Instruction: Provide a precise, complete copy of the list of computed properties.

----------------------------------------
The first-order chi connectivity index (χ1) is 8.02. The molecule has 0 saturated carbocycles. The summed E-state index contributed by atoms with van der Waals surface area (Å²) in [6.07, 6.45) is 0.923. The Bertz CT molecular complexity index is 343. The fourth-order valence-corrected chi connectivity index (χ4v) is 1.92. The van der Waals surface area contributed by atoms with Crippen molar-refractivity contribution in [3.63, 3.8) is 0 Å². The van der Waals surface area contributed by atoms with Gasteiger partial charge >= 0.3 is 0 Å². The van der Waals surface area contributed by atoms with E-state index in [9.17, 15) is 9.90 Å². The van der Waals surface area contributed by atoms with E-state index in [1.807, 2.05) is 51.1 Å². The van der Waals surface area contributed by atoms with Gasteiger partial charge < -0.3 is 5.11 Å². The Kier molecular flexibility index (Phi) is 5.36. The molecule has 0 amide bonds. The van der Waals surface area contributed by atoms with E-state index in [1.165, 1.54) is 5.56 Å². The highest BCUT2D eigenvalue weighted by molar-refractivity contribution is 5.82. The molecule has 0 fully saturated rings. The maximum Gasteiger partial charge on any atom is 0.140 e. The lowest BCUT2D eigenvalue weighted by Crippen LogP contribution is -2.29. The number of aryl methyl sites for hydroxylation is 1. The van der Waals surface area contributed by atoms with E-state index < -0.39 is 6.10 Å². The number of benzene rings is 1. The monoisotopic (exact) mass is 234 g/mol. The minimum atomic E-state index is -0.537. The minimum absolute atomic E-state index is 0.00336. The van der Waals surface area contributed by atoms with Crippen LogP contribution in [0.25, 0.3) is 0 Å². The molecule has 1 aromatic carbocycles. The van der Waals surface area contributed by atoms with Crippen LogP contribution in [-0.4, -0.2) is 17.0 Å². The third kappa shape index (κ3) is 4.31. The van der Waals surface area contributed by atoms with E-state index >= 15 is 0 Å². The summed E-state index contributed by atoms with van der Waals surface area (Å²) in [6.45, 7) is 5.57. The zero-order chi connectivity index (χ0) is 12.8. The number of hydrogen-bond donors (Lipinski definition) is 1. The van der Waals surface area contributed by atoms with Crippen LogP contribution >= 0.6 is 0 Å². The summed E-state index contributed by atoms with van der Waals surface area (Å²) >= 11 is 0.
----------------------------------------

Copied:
The first-order chi connectivity index (χ1) is 8.02. The molecule has 0 saturated carbocycles. The summed E-state index contributed by atoms with van der Waals surface area (Å²) in [6.07, 6.45) is 0.923. The Bertz CT molecular complexity index is 343. The fourth-order valence-corrected chi connectivity index (χ4v) is 1.92. The van der Waals surface area contributed by atoms with Crippen molar-refractivity contribution in [3.63, 3.8) is 0 Å². The van der Waals surface area contributed by atoms with Gasteiger partial charge >= 0.3 is 0 Å². The van der Waals surface area contributed by atoms with E-state index in [9.17, 15) is 9.90 Å². The van der Waals surface area contributed by atoms with E-state index in [1.807, 2.05) is 51.1 Å². The van der Waals surface area contributed by atoms with Gasteiger partial charge < -0.3 is 5.11 Å². The Kier molecular flexibility index (Phi) is 5.36. The molecule has 0 amide bonds. The van der Waals surface area contributed by atoms with E-state index in [1.165, 1.54) is 5.56 Å². The highest BCUT2D eigenvalue weighted by molar-refractivity contribution is 5.82. The molecule has 0 fully saturated rings. The maximum Gasteiger partial charge on any atom is 0.140 e. The lowest BCUT2D eigenvalue weighted by Crippen LogP contribution is -2.29. The number of aryl methyl sites for hydroxylation is 1. The van der Waals surface area contributed by atoms with E-state index < -0.39 is 6.10 Å². The number of benzene rings is 1. The monoisotopic (exact) mass is 234 g/mol. The minimum atomic E-state index is -0.537. The minimum absolute atomic E-state index is 0.00336. The van der Waals surface area contributed by atoms with Crippen LogP contribution in [0.25, 0.3) is 0 Å². The molecule has 1 aromatic carbocycles. The van der Waals surface area contributed by atoms with Crippen LogP contribution in [-0.4, -0.2) is 17.0 Å². The third kappa shape index (κ3) is 4.31. The van der Waals surface area contributed by atoms with E-state index >= 15 is 0 Å². The summed E-state index contributed by atoms with van der Waals surface area (Å²) in [6.45, 7) is 5.57. The zero-order chi connectivity index (χ0) is 12.8. The number of hydrogen-bond donors (Lipinski definition) is 1. The van der Waals surface area contributed by atoms with Crippen LogP contribution >= 0.6 is 0 Å². The summed E-state index contributed by atoms with van der Waals surface area (Å²) >= 11 is 0.